Rest breaks during a shift
You are entitled to a minimum break of 20 minutes when your daily working time is more than six hours. This should:
- be uninterrupted
- be away from your workstation
- be during working time
- not be taken at the start or end of the working day
- not overlap with your daily rest.
The regulations are silent on whether a rest break is paid time but the RCN recommends that the break should be paid.
Check your employment contract and/or policies to find out if you can leave your workplace during a break.
If current working patterns mean you cannot take your breaks (for example, where you are the only nurse), these working arrangements need to be reviewed. If you are in this position, call us to discuss arrangements for local support.
Read more about staffing concerns during handover and breaks.
Daily rest breaks
You are entitled to a rest period of at least 11 consecutive hours in each 24 hour working period. This time may be taken over two calendar days.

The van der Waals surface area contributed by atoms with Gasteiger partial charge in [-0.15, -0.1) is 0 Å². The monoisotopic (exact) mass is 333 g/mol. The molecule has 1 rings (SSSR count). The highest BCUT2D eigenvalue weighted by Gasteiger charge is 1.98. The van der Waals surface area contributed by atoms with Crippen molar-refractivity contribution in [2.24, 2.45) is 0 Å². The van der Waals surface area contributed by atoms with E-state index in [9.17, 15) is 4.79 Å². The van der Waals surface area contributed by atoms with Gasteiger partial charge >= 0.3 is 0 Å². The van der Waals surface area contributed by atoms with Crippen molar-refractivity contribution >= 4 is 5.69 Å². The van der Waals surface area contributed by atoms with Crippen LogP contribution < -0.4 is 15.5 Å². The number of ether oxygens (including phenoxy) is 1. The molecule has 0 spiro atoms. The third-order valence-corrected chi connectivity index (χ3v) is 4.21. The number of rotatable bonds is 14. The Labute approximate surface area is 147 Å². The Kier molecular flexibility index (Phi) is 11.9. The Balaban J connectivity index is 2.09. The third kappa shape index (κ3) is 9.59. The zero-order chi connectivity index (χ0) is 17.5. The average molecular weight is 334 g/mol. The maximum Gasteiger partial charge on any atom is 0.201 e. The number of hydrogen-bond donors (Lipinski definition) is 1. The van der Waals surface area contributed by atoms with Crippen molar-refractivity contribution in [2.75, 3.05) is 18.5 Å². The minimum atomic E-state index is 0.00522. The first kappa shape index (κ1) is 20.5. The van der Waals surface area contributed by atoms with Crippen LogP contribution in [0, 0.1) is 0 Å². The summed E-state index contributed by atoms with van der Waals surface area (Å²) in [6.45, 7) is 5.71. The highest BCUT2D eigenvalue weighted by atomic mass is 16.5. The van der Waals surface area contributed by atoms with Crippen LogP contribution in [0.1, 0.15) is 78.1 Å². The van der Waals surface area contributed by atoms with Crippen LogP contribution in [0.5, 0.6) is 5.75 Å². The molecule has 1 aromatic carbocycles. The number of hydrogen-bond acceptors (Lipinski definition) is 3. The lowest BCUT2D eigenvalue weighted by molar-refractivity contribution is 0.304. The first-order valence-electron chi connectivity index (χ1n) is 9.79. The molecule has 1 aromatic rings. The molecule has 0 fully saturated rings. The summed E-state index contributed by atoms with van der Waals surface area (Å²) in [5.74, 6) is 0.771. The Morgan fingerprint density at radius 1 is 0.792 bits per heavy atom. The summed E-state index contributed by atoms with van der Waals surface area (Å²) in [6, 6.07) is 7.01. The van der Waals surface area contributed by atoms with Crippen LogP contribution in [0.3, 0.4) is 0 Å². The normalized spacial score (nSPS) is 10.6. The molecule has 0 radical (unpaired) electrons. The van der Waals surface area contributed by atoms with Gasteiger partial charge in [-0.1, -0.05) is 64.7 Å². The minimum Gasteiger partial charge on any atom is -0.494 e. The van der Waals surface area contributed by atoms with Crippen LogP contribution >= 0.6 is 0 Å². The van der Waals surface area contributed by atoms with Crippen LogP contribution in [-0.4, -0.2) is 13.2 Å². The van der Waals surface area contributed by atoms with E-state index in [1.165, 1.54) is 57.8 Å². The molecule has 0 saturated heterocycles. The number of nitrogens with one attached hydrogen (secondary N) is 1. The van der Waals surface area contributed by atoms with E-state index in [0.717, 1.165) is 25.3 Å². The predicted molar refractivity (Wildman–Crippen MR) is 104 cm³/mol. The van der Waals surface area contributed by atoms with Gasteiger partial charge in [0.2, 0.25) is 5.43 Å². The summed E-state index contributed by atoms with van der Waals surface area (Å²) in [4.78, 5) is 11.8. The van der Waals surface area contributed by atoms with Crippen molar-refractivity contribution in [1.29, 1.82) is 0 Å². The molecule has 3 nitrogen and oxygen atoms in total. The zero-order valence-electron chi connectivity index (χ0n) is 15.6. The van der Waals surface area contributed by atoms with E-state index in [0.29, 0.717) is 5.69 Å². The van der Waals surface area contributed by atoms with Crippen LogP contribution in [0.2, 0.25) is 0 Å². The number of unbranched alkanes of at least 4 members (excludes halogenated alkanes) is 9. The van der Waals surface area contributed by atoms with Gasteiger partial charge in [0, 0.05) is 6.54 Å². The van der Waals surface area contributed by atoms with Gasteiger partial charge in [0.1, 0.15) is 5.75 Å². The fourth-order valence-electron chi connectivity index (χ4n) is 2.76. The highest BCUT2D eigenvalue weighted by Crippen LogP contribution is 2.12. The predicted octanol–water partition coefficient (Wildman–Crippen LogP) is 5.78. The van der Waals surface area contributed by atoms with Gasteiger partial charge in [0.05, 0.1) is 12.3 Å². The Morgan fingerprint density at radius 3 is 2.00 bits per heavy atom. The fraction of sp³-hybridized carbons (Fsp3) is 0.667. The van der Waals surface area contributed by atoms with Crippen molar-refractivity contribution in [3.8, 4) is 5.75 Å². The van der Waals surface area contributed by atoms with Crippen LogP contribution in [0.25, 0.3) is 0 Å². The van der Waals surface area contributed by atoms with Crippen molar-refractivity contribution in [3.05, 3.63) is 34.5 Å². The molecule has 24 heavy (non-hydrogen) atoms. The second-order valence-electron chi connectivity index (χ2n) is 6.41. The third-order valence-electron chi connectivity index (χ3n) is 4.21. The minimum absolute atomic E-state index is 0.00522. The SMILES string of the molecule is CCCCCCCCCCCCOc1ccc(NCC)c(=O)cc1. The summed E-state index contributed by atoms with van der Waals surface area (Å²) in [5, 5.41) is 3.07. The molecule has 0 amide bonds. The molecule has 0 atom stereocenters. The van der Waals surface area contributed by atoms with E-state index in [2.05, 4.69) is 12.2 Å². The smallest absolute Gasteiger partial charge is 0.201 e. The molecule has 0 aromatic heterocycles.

Where this is not possible, you must be given “equivalent compensatory periods of rest” or “appropriate protection”.
12 hour shifts are legal. However, the regulations generally require that there should be a break of 11 consecutive hours between each 12 hour shift.
We believe that no shift should be longer than 12 hours, and that a 12 hour shift may not be appropriate for all nurses. 12 hour shifts should be considered in the context of both patient safety and the physical and psychological demands of shift work.
Please also see staffing concerns during handover and breaks.
Weekly rest breaks
You are entitled to an uninterrupted rest period of at least 24 hours in each seven day reference period. This is in addition to an 11 hours daily rest period.
Your employer can average the weekly reference period over 14 days. In a 14 day period, your employer should provide either two uninterrupted rest periods of not less than 24 hours or one uninterrupted rest period of not less than 48 hours.
Where this is not possible, equivalent compensatory rest or appropriate protection must be given to you.
On average, all workers should receive 90 hours rest per week. This does not include breaks during working time which are additional.